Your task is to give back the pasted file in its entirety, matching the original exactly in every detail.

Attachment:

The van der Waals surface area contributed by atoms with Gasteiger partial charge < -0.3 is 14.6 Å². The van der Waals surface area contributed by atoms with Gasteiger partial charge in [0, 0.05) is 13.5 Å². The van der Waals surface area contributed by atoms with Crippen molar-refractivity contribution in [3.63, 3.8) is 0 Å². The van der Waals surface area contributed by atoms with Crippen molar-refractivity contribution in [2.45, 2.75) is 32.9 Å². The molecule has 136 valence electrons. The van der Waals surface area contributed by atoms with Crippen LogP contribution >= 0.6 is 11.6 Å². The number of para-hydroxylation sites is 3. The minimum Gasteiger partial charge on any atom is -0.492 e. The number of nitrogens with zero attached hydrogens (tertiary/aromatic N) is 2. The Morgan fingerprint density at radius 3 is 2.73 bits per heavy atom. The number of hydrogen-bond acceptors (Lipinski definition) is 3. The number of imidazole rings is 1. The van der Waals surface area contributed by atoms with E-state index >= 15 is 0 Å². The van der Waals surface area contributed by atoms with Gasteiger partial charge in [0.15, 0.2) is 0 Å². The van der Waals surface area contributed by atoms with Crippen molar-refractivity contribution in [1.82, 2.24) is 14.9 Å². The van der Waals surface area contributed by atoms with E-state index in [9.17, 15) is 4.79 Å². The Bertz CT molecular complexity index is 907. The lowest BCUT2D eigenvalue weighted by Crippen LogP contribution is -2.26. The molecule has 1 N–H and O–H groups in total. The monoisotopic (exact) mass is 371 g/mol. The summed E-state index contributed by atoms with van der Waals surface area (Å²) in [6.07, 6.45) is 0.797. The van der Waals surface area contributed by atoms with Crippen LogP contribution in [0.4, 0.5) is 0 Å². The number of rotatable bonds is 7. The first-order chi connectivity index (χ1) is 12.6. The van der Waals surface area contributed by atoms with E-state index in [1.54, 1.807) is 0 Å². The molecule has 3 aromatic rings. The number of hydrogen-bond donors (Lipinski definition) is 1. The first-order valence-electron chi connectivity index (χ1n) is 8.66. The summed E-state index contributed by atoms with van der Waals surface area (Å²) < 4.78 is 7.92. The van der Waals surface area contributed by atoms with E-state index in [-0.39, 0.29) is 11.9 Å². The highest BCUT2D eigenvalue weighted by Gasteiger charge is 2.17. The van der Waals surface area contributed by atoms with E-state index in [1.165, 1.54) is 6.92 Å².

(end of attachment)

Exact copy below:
The van der Waals surface area contributed by atoms with Gasteiger partial charge < -0.3 is 14.6 Å². The van der Waals surface area contributed by atoms with Gasteiger partial charge in [0, 0.05) is 13.5 Å². The van der Waals surface area contributed by atoms with Crippen molar-refractivity contribution in [3.63, 3.8) is 0 Å². The van der Waals surface area contributed by atoms with Crippen molar-refractivity contribution in [2.45, 2.75) is 32.9 Å². The molecule has 136 valence electrons. The van der Waals surface area contributed by atoms with Crippen LogP contribution >= 0.6 is 11.6 Å². The number of para-hydroxylation sites is 3. The minimum Gasteiger partial charge on any atom is -0.492 e. The number of nitrogens with zero attached hydrogens (tertiary/aromatic N) is 2. The Morgan fingerprint density at radius 3 is 2.73 bits per heavy atom. The number of hydrogen-bond acceptors (Lipinski definition) is 3. The number of imidazole rings is 1. The van der Waals surface area contributed by atoms with E-state index >= 15 is 0 Å². The van der Waals surface area contributed by atoms with Gasteiger partial charge in [0.15, 0.2) is 0 Å². The van der Waals surface area contributed by atoms with Crippen molar-refractivity contribution in [1.82, 2.24) is 14.9 Å². The van der Waals surface area contributed by atoms with E-state index in [9.17, 15) is 4.79 Å². The Bertz CT molecular complexity index is 907. The lowest BCUT2D eigenvalue weighted by Crippen LogP contribution is -2.26. The molecule has 1 N–H and O–H groups in total. The monoisotopic (exact) mass is 371 g/mol. The summed E-state index contributed by atoms with van der Waals surface area (Å²) in [6.07, 6.45) is 0.797. The van der Waals surface area contributed by atoms with Crippen LogP contribution in [0.4, 0.5) is 0 Å². The number of rotatable bonds is 7. The first-order chi connectivity index (χ1) is 12.6. The van der Waals surface area contributed by atoms with E-state index in [1.54, 1.807) is 0 Å². The molecule has 3 aromatic rings. The number of hydrogen-bond donors (Lipinski definition) is 1. The first-order valence-electron chi connectivity index (χ1n) is 8.66. The summed E-state index contributed by atoms with van der Waals surface area (Å²) < 4.78 is 7.92. The van der Waals surface area contributed by atoms with E-state index in [-0.39, 0.29) is 11.9 Å². The highest BCUT2D eigenvalue weighted by Gasteiger charge is 2.17. The van der Waals surface area contributed by atoms with E-state index in [1.165, 1.54) is 6.92 Å².